Things to do with a twelve-string guitar, part one

OK, so you’ve got yourself a twelve-string guitar, so you’re obviously willing to suffer for art. That’s a good starting point. But what if you’re actually a crazy masochist and want to go beyond strumming chords in standard tuning?

Here’s a couple of tuning ideas for you.


This is my favourite tuning. In fact, it’s my de-facto standard tuning. My main six-string acoustic is left in this all the time, pretty much, and has been set up specifically to accommodate heavy-gauge strings and a low C. But it sounds great on a twelve-string too. One problem with twelves is that in standard tuning the high G string is prone to snapping, because it’s just a top E, tuned a minor third higher. This tuning gets round that by tuning the G string down to E and extends the overall range of the guitar downwards, by tuning the low E to C.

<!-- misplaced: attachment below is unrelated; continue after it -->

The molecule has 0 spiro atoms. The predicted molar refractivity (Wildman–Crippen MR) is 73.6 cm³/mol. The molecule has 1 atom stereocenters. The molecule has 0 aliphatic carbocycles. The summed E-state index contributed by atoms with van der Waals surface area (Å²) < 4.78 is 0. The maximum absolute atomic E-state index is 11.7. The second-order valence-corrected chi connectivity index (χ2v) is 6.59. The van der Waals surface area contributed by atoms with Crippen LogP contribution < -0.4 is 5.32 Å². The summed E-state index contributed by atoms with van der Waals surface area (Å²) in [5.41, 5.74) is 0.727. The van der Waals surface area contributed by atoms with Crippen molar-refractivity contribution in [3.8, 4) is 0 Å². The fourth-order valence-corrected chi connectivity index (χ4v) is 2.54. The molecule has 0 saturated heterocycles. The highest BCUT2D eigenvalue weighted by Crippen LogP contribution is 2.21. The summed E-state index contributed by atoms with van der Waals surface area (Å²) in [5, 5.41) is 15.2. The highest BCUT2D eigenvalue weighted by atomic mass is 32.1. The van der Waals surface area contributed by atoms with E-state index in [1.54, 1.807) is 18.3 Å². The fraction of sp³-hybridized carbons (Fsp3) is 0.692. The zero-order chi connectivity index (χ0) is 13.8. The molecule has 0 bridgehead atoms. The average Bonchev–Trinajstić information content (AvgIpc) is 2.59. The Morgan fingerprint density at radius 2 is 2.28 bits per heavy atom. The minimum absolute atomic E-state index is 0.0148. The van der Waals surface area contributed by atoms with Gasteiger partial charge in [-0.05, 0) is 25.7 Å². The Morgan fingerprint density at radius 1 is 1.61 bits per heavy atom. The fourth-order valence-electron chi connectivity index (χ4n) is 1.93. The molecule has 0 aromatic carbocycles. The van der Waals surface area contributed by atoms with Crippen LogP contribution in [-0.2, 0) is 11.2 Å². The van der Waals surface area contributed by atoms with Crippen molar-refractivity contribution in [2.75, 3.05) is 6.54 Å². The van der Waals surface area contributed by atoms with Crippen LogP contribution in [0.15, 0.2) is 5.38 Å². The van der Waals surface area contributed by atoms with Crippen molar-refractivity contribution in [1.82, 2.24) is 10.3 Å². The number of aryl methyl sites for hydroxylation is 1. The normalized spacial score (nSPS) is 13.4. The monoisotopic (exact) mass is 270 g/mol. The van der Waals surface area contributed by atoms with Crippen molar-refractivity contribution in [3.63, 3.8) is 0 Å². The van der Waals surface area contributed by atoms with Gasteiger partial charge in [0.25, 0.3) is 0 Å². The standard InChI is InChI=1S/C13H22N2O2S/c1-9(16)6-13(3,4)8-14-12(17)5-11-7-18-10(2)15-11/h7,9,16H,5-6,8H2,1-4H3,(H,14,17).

For a taste of what you can do with this, play this shape: x 0 0 3 2 0, low to high. That’s a G major. Now this shape: 0 0 2 3 3 2. That’s C major. You getting it?


Now we go lower. This is a less all-purpose tuning than the previous one. There are things that you can’t sensibly play in this tuning and it really only makes sense in C, A minor and maybe F. But you can get very droning and modal in this tuning if the mood takes you – I’ve used it to play Lady Margaret with my folk-rock band Carterhaugh: six minutes or so without any chord changes can be quite daunting, but this tuning lends itself very well to noodly modal explorations around a theme.

A chord shape or two? All right. Try this (C): 0 0 0 2 0 0. Or this less droney C major shape: 0 0 4 5 5 4. Here’s an A minor: x 2 0 2 0 0. Here’s an Fadd9: 5 5 0 3 0 0. And slide that up two frets for a G: 7 7 0 5 0 0.

More tuning madness tomorrow!


Be bold with your tunings. You’ve nothing to lose but the skin on your fingers and hours you’ll never get back.


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